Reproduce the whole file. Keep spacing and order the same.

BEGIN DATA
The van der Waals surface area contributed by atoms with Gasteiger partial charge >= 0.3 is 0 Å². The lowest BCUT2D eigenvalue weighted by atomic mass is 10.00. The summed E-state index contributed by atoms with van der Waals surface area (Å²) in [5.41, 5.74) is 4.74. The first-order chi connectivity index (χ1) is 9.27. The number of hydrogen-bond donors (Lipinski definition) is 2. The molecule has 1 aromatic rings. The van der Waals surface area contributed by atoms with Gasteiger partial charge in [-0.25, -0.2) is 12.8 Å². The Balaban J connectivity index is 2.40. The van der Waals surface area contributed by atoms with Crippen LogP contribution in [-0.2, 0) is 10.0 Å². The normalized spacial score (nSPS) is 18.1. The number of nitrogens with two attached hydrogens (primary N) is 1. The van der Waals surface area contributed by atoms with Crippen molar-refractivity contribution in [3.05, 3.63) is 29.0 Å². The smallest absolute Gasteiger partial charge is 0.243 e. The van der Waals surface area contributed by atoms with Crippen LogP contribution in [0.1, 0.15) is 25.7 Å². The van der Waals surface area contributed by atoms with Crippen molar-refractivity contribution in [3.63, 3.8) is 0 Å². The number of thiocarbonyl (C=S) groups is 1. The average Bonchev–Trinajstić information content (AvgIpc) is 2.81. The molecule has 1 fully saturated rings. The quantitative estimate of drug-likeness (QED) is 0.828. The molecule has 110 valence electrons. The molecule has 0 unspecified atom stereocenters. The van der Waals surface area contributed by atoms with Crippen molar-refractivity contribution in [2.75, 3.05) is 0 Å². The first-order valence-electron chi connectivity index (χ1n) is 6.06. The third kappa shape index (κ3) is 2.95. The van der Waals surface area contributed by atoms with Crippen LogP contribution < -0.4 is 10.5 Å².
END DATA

The van der Waals surface area contributed by atoms with Gasteiger partial charge >= 0.3 is 0 Å². The lowest BCUT2D eigenvalue weighted by atomic mass is 10.00. The summed E-state index contributed by atoms with van der Waals surface area (Å²) in [5.41, 5.74) is 4.74. The first-order chi connectivity index (χ1) is 9.27. The number of hydrogen-bond donors (Lipinski definition) is 2. The molecule has 1 aromatic rings. The van der Waals surface area contributed by atoms with Gasteiger partial charge in [-0.25, -0.2) is 12.8 Å². The Balaban J connectivity index is 2.40. The van der Waals surface area contributed by atoms with Crippen LogP contribution in [-0.2, 0) is 10.0 Å². The normalized spacial score (nSPS) is 18.1. The number of nitrogens with two attached hydrogens (primary N) is 1. The van der Waals surface area contributed by atoms with Crippen molar-refractivity contribution in [3.05, 3.63) is 29.0 Å². The smallest absolute Gasteiger partial charge is 0.243 e. The van der Waals surface area contributed by atoms with Crippen LogP contribution in [0.1, 0.15) is 25.7 Å². The van der Waals surface area contributed by atoms with Crippen molar-refractivity contribution in [3.63, 3.8) is 0 Å². The number of thiocarbonyl (C=S) groups is 1. The average Bonchev–Trinajstić information content (AvgIpc) is 2.81. The molecule has 1 fully saturated rings. The quantitative estimate of drug-likeness (QED) is 0.828. The molecule has 110 valence electrons. The molecule has 0 unspecified atom stereocenters. The van der Waals surface area contributed by atoms with Crippen molar-refractivity contribution in [2.75, 3.05) is 0 Å². The first-order valence-electron chi connectivity index (χ1n) is 6.06. The third kappa shape index (κ3) is 2.95. The van der Waals surface area contributed by atoms with Crippen LogP contribution < -0.4 is 10.5 Å².